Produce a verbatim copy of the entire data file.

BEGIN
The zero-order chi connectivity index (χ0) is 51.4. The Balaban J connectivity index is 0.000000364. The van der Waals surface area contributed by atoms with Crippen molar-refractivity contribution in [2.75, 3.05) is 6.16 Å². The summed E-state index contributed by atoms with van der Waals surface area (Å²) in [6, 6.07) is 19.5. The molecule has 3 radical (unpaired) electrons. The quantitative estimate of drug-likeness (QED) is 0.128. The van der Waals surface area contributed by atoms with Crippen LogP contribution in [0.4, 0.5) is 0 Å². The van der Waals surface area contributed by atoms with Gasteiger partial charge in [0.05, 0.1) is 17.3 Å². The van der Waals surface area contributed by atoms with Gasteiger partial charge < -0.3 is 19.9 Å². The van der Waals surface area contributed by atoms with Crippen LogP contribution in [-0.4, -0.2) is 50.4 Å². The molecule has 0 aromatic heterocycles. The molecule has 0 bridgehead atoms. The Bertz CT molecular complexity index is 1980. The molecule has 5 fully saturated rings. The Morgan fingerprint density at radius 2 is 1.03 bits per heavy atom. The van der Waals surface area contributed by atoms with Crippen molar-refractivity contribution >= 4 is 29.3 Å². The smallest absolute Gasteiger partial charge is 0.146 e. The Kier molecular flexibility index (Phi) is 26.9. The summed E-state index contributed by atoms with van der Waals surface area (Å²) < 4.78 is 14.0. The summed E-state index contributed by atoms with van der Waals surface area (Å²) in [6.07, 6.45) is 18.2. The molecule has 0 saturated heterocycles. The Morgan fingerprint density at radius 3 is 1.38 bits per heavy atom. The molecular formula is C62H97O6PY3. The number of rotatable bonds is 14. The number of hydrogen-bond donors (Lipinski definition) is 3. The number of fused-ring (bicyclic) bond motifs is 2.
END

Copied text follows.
The zero-order chi connectivity index (χ0) is 51.4. The Balaban J connectivity index is 0.000000364. The van der Waals surface area contributed by atoms with Crippen molar-refractivity contribution in [2.75, 3.05) is 6.16 Å². The summed E-state index contributed by atoms with van der Waals surface area (Å²) in [6, 6.07) is 19.5. The molecule has 3 radical (unpaired) electrons. The quantitative estimate of drug-likeness (QED) is 0.128. The van der Waals surface area contributed by atoms with Crippen LogP contribution in [0.4, 0.5) is 0 Å². The van der Waals surface area contributed by atoms with Gasteiger partial charge in [0.05, 0.1) is 17.3 Å². The van der Waals surface area contributed by atoms with Gasteiger partial charge < -0.3 is 19.9 Å². The van der Waals surface area contributed by atoms with Crippen LogP contribution in [-0.4, -0.2) is 50.4 Å². The molecule has 0 aromatic heterocycles. The molecule has 0 bridgehead atoms. The Bertz CT molecular complexity index is 1980. The molecule has 5 fully saturated rings. The Morgan fingerprint density at radius 2 is 1.03 bits per heavy atom. The van der Waals surface area contributed by atoms with Crippen molar-refractivity contribution >= 4 is 29.3 Å². The smallest absolute Gasteiger partial charge is 0.146 e. The Kier molecular flexibility index (Phi) is 26.9. The summed E-state index contributed by atoms with van der Waals surface area (Å²) < 4.78 is 14.0. The summed E-state index contributed by atoms with van der Waals surface area (Å²) in [6.07, 6.45) is 18.2. The molecule has 0 saturated heterocycles. The Morgan fingerprint density at radius 3 is 1.38 bits per heavy atom. The molecular formula is C62H97O6PY3. The number of rotatable bonds is 14. The number of hydrogen-bond donors (Lipinski definition) is 3. The number of fused-ring (bicyclic) bond motifs is 2.